Tuesday, 7 January 2014

Healthy discontent is the prelude to progress

Back in the mists of Internet time (2002) when spirits were brave, the stakes were high, men were real men, women were real women and small furry creatures from Alpha Centauri were real small furry creatures from Alpha Centauri there were few hosting options for a budding open source project.

Despite the meteoric rise of many dot com companies in the early noughties a project either had to go it alone by running everything themselves or pick from a small selection of companies that had not yet worked out how to turn free hosting into money.

One such company, arguably the first, was VA Research with their SourceForge system. Many projects used their platform including a small niche web browser called NetSurf. For years the service was great, there were rough edges but nothing awful.

Netsurf issue tracker in the new SourceForge interface
Over time the NetSurf projects requirements grew beyond what SourceForge could provide and service after service was migrated away eventually all that was left was the bug tracking system. This remained the state of affairs until mid 2013 when SourceForge forced a migration to their new platform which made them unsuitable for the projects use case.

Aside from the issue trackers questionable user interface SourceForge had started aggressively placing advertising throughout their platform. Some of the placements so inadvisable that projects started taking the decision to leave.

While I appreciate that SourceForge had to make money to provide a service they appear to have sown discontent within a large part of their user base without understanding that there are a number of alternatives solutions with a much less onerous funding model.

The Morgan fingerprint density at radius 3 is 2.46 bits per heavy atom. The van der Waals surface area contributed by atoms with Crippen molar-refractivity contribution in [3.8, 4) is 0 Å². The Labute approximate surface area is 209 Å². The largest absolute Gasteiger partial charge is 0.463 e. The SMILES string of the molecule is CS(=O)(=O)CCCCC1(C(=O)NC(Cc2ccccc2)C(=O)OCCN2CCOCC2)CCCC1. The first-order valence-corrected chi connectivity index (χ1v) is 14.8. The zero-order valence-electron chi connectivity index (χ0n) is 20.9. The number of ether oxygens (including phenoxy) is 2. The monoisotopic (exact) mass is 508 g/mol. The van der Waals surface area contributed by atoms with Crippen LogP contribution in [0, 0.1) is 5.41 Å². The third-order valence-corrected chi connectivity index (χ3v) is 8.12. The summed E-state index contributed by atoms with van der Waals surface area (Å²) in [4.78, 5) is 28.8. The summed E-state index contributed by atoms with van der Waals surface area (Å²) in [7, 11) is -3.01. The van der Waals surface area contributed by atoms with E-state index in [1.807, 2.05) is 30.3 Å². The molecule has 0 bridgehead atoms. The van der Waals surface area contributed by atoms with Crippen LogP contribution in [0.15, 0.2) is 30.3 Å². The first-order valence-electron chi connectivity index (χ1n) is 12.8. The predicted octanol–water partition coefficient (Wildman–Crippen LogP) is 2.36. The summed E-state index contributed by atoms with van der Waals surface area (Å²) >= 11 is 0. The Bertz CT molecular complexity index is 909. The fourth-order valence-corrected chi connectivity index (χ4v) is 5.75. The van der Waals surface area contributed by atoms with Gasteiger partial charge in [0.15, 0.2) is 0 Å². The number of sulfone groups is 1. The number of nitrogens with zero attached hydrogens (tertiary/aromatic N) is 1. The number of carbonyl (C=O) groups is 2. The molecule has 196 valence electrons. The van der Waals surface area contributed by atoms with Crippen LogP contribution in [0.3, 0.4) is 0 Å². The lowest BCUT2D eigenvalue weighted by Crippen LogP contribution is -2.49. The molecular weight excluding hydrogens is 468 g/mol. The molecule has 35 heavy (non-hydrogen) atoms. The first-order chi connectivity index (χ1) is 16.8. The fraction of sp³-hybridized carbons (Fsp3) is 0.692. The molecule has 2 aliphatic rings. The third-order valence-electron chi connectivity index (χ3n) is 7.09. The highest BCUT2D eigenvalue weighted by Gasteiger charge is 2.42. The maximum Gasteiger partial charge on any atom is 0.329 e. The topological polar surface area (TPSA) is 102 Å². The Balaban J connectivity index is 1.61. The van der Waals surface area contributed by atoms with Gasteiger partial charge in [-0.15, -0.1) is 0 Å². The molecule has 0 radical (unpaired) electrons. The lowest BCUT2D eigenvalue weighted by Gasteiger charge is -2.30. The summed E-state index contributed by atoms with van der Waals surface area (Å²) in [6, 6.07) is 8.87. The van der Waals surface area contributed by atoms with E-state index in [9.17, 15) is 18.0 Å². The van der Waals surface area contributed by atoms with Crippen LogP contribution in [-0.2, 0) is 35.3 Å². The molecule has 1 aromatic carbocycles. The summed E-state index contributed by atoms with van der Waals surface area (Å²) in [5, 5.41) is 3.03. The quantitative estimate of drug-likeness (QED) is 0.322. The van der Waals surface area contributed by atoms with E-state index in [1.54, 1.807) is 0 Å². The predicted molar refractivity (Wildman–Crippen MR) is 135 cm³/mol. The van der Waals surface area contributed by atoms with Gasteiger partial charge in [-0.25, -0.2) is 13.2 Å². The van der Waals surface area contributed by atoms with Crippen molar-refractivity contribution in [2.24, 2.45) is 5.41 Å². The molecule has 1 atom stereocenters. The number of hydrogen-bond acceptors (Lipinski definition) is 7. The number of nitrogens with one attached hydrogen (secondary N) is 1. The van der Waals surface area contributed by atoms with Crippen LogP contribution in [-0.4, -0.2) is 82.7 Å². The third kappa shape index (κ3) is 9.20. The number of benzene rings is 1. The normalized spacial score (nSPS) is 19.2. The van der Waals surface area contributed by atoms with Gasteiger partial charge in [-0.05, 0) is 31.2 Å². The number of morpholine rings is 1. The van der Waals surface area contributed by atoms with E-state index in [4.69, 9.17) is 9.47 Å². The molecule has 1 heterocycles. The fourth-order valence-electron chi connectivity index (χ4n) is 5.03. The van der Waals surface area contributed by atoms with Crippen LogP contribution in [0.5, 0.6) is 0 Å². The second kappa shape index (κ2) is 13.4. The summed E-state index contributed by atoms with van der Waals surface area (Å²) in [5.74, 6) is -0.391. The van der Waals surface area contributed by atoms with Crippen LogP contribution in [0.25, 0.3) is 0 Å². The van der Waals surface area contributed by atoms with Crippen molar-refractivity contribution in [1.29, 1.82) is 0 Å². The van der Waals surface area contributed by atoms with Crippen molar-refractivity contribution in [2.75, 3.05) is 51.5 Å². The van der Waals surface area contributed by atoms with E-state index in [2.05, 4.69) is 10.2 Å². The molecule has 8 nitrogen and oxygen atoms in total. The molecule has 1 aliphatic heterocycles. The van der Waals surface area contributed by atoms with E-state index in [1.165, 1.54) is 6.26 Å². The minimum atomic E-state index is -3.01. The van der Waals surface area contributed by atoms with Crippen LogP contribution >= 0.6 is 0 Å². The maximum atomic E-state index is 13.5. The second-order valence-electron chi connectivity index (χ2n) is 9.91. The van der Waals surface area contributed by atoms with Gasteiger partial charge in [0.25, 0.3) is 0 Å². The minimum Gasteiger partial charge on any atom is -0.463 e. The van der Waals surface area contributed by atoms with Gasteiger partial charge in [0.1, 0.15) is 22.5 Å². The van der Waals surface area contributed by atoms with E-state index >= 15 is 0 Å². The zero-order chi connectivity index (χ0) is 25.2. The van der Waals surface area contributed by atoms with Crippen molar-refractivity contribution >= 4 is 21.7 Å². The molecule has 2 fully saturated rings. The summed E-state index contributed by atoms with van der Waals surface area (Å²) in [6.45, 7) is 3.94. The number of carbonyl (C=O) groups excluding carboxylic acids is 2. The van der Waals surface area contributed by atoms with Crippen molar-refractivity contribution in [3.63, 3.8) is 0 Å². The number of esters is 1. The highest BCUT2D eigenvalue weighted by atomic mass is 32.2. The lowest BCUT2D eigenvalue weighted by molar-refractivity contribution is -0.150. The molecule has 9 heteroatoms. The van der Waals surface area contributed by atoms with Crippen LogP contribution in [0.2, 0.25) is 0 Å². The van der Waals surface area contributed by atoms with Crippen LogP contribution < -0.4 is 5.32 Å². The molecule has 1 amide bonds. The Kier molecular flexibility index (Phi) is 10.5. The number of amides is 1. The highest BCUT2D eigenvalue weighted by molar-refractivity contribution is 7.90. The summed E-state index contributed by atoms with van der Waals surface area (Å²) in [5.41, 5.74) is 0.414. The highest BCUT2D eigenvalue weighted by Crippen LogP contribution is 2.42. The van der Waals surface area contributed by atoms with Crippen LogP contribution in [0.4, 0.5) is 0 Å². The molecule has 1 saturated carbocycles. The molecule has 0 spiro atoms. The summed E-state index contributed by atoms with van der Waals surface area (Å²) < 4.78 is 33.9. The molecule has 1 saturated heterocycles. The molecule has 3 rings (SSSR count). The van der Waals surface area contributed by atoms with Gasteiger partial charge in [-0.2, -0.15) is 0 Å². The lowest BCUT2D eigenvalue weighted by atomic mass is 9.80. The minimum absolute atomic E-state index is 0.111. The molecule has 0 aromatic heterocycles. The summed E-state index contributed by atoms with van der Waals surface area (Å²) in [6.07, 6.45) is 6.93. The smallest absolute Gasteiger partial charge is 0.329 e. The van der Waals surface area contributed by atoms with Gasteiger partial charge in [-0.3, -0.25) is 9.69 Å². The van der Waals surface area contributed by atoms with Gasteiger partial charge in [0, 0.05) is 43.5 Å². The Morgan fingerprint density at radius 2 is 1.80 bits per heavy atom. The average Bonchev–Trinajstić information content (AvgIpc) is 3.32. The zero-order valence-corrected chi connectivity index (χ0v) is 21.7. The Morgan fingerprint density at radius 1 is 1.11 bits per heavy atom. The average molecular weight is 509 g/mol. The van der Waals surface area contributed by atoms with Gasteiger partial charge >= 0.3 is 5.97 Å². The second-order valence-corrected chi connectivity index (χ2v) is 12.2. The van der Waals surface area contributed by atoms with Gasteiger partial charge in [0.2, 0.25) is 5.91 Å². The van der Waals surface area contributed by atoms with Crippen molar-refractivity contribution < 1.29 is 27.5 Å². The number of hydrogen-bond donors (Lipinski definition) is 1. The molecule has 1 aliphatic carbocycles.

NetSurf used this as an opportunity to move the remaining issue tracking service to our own infrastructure. Rob Kendrick proceeded to evaluate several solutions and in December 2013 I finally found the time to migrate an XML dump of the old data from SourceForge into MantisBT.

Migrating data from one database into another via incompatible formats took me back to my roots. My early career started with programming tasks moving historical business data from ancient large systems which were about to be scrapped to modern Sparc based systems. Later I would be in a role where financial data needed to be retrieved from obsolete proprietary systems and moved into databases on x86 servers.

My experience in this field was not really stretched as it turns out that modern systems can process a few tens of megabytes in seconds rather than the days for a run in my youth! So some ugly perl scripts and a few hours later I had a nice shiny SQL database filled with NetSurfs bugs and MantisBT instance configured to use them.

NetSurf MantisBT instance showing most recently updated open bugs
Then came the hard bit, triaging all the open bugs, fixing up all the bugs submitted as an anonymous user but with email addresses in, removing duplicates and checking every open bug was still valid took almost two weeks of tedious drudge.

I set up an initial bug workflow within the system that the project developers are still fine tuning to better suit their needs but overall Mantis is proving a very flexible tool. The main deficiencies center around configuration for the projects useage, especially removing unused fields from filters and making the workflow more intuitive..

The resulting system is now getting bug reports submitted again where the sourceforge system had had three in the six months since the forced migration.

The issue tracker is once more a useful tool for the developers allowing us to focus on areas actually causing problems for our users and allowing us to see progress we are making fixing issues.

Overall this was a successful migration and provides a platform the NetSurf project can control where we can offer guarantees to our users about their personal information usage and having a clean rapid interface with no advertisements.

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